State Rep. Betty Price, working with a legislative committee studying access to healthcare, asked a state official this week if there was a legal way to quarantine people with HIV.
Price, R-Roswell, is a physician and the wife of Tom Price, who recently resignedas U.S. Secretary of Health and Human Services. Her questions came during a presentation by a state epidemiologist, who told the committee that at least a third of Georgia’s people with HIV are not getting care.
“And I don’t want to say the quarantine word, but I guess I just said it,” Price said. “Is there an ability, since I would guess that public dollars are expended heavily in prophylaxis and treatment of this condition?
“So we have a public interest in curtailing the spread. What would you advise or are there any methods legally that we could do that would curtail the spread?”
Price added, “It seems to me it’s almost frightening, the number of people who are living that are potentially carriers. Well they are carriers, with the potential to spread, whereas in the past they died more readily and then at that point they are not posing a risk. So we’ve got a huge population posing a risk if they are not in treatment.”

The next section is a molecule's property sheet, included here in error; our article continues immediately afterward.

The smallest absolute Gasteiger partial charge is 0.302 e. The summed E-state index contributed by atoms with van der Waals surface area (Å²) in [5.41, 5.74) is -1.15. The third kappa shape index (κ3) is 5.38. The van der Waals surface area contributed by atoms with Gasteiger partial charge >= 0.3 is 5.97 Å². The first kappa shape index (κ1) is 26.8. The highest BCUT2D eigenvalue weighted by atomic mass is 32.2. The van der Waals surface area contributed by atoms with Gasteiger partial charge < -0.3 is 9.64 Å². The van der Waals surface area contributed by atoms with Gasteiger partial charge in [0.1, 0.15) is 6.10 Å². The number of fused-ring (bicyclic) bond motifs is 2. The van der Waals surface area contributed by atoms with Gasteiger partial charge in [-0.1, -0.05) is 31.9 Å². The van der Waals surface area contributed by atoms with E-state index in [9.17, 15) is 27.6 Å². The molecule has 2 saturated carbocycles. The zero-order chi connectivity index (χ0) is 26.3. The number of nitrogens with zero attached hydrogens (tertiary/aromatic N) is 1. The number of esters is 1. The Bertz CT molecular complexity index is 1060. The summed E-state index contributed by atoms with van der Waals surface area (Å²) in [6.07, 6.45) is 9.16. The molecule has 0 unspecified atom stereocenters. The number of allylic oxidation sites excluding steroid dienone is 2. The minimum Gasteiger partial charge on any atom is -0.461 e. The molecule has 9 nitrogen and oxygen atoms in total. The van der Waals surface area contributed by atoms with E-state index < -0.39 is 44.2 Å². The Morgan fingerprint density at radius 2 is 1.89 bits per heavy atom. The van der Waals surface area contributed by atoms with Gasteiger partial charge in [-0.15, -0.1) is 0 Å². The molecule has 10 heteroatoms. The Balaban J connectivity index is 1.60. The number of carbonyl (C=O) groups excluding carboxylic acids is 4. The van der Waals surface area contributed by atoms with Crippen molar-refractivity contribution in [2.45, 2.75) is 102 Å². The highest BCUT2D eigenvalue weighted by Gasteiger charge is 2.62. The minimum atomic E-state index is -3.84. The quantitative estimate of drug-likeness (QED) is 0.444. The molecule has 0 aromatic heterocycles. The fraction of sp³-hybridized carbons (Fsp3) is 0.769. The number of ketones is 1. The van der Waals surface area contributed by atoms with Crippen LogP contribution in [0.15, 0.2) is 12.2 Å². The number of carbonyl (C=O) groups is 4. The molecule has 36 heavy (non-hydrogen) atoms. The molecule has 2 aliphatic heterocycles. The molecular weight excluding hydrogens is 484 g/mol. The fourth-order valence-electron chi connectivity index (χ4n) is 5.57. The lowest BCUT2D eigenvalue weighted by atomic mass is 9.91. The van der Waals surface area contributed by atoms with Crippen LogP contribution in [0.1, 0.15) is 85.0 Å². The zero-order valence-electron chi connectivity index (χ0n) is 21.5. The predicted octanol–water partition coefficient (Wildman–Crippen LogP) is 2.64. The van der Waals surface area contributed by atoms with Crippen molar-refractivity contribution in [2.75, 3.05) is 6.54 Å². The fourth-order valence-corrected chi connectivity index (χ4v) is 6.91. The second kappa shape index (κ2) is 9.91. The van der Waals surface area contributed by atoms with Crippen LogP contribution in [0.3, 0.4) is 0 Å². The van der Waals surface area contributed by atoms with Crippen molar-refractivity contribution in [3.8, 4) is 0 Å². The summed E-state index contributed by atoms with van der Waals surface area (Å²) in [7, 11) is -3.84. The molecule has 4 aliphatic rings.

Georgia ranks among the heaviest-hit states in the nation. Georgia is second only to Louisiana in new cases, with 28.3 per 100,000 population as of 2015, Wortley said. Among Georgians who have HIV, just about half are virally suppressed, meaning that medicine has reduced the person’s virus to undetectable levels.
Reese McCranie was among many gay rights advocates who spoke out about Price’s comments.
“I find her comments repugnant and a total disgrace,” said McCranie, a member of the Human Rights Campaign’s steering committee and a Democrat who is running for a seat on the Fulton County Commission. “They reveal her ignorance around HIV, its transmission, its treatment and the strategies to combat it.” Read more via the Atlanta Journal Constitution